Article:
Germany’s Crisis and Brexit, Put Simply

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By Blog Writer Charlotte Spencer-Smith

The crisis in Germany’s political leadership adds a dose of reality to the hopes of Britain’s Brexit deal. Many a German government has been formed by coalition negotiations, but the weakening of Angela Merkel and rising political uncertainty in Germany is sobering for the Brits, as German attention is increasingly focused on domestic instability.

What’s happening?

In short, after failed coalition talks, it has proven exceedingly difficult for Angela Merkel’s Union to find a solution to form a government and destabilise Germany.

Following German elections at the end of September placed the right wing populist Alternative für Deutschland (AfD) in third place behind establishment parties the CDU/CSU Union, Angela Merkel’s party, and the Social Democratic Party (SDP). Merkel’s Union needs coalition partners if it wants to form a majority government, but the rise of the AfD has proven the fly in the ointment. This is because after the election, the SPD refused to form a new coalition with the Union, because this would make the AfD the first opposition party, an impossibility for the SPD. 

As a result, the Union was forced to find other coalition partners, spending almost five weeks trying to find enough common ground with the German Green Party and the Free Democratic Party (FDP). Last week, the FDP walked out of these talks, bringing the possible coalition to an end. While the FDP blames political differences, the party’s critics say that the exit is a strategic PR move.

Meanwhile, Angela Merkel is faced with a stark choice: attempt to form a minority government or call new elections. A minority government would have to gain support from the opposition for any measure it wants to put through. On the other hand, new elections could strengthen the AfD even more. Indeed, the SPD is now backing away from a flat-out refusal to form a government. The Union and the SPD will start discussions this week, but the SPD will not decide anything before its party conference in December, so the future remains uncertain. 

How will this affect Brexit?

In the short term, the political crisis will not change much. However, in the longer term, the instability could weaken Germany’s leadership role in the EU, and potentially in the negotiations. Angela Merkel remains Chancellor for the time being, and could well remain Chancellor in the next government. However, former German ambassador to the UK, Thomas Matussek, has said that the political crisis will force the country to focus more on domestic affairs. This new attitude will be to the detriment of Brexit negotiations, as “in the medium and long term, of course it would be very, very bad if the German input is missing”.

If Merkel is unable to form a coalition with the SPD, she will have to choose between leading a minority government or new elections. In the best case scenario, this would weaken her ability to lead even further. In the worst case scenario, either of these outcomes could fuel a new political crisis or even lead to the Chancellor being replaced by a successor. A successor will not come from the AfD – at least not for now. In the long term, we will have to get used to uncertainty even from within the most stable parts of the European Union.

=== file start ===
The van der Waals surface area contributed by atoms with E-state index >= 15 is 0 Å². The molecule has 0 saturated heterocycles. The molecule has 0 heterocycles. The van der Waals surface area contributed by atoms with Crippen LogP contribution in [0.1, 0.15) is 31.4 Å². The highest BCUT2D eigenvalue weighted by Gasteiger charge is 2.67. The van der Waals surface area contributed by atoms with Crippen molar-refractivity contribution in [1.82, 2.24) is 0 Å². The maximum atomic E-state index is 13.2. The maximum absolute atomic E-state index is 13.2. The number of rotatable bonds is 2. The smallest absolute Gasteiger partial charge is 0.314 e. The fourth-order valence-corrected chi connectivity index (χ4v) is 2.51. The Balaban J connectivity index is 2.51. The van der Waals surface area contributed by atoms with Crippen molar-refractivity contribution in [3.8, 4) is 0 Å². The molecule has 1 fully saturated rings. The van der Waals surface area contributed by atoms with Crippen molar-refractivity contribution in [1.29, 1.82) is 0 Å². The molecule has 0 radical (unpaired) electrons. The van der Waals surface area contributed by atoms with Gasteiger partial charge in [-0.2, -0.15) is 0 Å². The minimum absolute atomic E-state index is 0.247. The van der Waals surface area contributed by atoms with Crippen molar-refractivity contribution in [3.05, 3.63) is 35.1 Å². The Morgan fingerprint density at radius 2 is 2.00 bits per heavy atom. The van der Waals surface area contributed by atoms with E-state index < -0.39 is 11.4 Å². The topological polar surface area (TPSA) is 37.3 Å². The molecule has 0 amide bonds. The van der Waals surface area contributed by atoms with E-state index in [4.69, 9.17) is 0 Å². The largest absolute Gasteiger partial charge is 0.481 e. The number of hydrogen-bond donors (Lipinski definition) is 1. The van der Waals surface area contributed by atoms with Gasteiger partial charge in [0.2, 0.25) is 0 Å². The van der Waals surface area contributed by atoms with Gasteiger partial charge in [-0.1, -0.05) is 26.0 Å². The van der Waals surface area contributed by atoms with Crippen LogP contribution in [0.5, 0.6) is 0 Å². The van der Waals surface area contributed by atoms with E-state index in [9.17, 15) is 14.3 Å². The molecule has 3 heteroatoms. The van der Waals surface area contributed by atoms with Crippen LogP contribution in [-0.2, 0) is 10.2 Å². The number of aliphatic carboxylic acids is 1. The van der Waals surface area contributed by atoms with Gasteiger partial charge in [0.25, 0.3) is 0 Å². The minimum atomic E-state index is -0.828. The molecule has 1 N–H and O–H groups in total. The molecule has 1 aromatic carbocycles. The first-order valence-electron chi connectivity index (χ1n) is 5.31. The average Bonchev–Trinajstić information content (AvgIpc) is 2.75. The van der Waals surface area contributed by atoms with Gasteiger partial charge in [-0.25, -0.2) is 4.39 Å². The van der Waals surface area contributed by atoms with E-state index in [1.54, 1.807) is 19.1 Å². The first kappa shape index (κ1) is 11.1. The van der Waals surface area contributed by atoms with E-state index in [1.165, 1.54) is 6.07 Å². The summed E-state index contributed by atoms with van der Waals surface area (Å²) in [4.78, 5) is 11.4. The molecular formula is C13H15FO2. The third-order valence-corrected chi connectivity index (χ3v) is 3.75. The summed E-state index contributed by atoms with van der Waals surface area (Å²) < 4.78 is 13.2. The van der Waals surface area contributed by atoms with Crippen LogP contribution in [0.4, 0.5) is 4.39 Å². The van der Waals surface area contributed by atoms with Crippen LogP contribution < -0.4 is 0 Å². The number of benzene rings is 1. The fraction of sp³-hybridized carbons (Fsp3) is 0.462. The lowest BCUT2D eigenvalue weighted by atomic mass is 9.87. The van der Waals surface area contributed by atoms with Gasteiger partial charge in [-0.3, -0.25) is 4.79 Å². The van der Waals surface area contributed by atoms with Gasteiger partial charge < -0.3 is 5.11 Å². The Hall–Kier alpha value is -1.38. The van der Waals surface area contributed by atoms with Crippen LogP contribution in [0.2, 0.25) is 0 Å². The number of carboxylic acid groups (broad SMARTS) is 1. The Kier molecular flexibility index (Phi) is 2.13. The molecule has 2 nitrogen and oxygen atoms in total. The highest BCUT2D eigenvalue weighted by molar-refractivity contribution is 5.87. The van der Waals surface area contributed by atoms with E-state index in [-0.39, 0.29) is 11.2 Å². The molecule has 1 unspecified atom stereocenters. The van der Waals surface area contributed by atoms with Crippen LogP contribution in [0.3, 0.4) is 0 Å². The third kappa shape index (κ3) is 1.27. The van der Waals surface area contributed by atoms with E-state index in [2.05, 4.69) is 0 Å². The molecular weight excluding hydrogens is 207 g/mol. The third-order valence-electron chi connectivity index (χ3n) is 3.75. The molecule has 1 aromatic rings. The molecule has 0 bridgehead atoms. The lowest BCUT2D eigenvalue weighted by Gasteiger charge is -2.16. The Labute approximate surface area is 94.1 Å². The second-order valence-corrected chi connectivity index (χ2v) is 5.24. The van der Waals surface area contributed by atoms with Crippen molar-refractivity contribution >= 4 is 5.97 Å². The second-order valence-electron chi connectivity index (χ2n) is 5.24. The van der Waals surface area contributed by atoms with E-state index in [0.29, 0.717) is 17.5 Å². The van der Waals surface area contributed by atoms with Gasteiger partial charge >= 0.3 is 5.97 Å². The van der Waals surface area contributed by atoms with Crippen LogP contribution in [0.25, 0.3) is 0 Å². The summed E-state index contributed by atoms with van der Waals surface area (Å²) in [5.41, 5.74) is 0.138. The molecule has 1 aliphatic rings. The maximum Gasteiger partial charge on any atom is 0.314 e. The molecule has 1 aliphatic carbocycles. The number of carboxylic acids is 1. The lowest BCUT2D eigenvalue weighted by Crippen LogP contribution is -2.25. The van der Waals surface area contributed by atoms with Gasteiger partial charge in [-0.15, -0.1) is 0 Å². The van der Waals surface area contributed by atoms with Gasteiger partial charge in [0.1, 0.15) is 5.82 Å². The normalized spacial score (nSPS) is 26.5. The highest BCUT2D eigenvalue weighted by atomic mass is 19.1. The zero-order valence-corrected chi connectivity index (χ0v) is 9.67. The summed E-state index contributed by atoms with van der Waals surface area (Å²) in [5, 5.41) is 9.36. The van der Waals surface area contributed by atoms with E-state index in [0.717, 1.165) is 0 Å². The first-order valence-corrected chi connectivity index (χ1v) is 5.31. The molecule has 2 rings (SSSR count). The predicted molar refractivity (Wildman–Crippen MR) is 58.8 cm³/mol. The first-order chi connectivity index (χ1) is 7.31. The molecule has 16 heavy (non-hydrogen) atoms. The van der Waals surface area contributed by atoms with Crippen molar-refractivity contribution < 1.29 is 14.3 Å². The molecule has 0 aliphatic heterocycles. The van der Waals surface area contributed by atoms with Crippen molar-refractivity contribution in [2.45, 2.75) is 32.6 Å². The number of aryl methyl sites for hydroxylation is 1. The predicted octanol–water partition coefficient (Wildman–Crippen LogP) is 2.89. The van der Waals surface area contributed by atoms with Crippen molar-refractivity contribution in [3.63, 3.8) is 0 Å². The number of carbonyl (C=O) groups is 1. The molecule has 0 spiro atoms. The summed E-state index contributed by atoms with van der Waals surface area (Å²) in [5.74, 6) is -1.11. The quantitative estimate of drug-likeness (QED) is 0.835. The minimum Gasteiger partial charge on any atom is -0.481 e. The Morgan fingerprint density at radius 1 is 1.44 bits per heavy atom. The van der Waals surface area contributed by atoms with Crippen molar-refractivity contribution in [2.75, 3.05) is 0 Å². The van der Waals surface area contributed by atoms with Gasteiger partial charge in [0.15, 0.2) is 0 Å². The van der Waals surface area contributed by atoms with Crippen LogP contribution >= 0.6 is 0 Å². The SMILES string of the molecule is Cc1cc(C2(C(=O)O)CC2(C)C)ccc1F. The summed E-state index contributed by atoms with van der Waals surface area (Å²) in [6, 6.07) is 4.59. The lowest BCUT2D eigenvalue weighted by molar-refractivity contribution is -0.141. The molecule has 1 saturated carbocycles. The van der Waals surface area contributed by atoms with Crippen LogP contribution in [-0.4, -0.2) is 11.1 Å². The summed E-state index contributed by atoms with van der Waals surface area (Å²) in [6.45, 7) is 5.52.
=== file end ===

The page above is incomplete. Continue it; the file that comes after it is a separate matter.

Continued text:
Could the crisis be a golden opportunity for a Brexit deal?

This is unlikely. Some pro-Leave voices in the UK, like Jacob Rees-Mogg, believe that the German crisis will make it easier for Britain to put through its agenda, as Merkel will need a deal to cut her losses. The German food and agriculture minister, Christian Schmidt, denies this, underlining that the consequences of a no-deal Brexit are much worse for the UK than for Germany. Germany is certainly aware that the UK needs the deal more: a study commissioned by the German Ministry for Economic Affairs this summer concluded that “Brexit will be much more expensive for the UK than for Germany”. The study forecasts that while a hard Brexit would knock 0.2% off German GDP, it would cost 1.7% of British GDP.

Brexit is certainly not an election issue in Germany – the primary political battleground has been immigration. It’s important to remember that for many Germans, Brexit is a foreign affairs matter. Guardian journalist Martin Kettle says that a senior German official he spoke to ranked Brexit as “about the eighth or ninth issue on Merkel’s to-do list in foreign affairs, never mind the domestic politics that are any leader’s inevitable priority”.

This is not to say that Germany is not interested in a deal. A no-deal Brexit would cost the German auto industry 2.35bn EUR per year in customs duties alone if it had to trade with Britain under WTO rules. The UK is Germany’s third largest export destination – and also the source of its best foreign trade surplus at 50bn EUR per annum. The aforementioned study commissioned by the Ministry for Economic Affairs forecasts fewer losses to GDP for both the UK and Germany if a deal can be reached.

Sources and Further Reading:

In German:

Image: EU2017EE Estonian Presidency @Flickr

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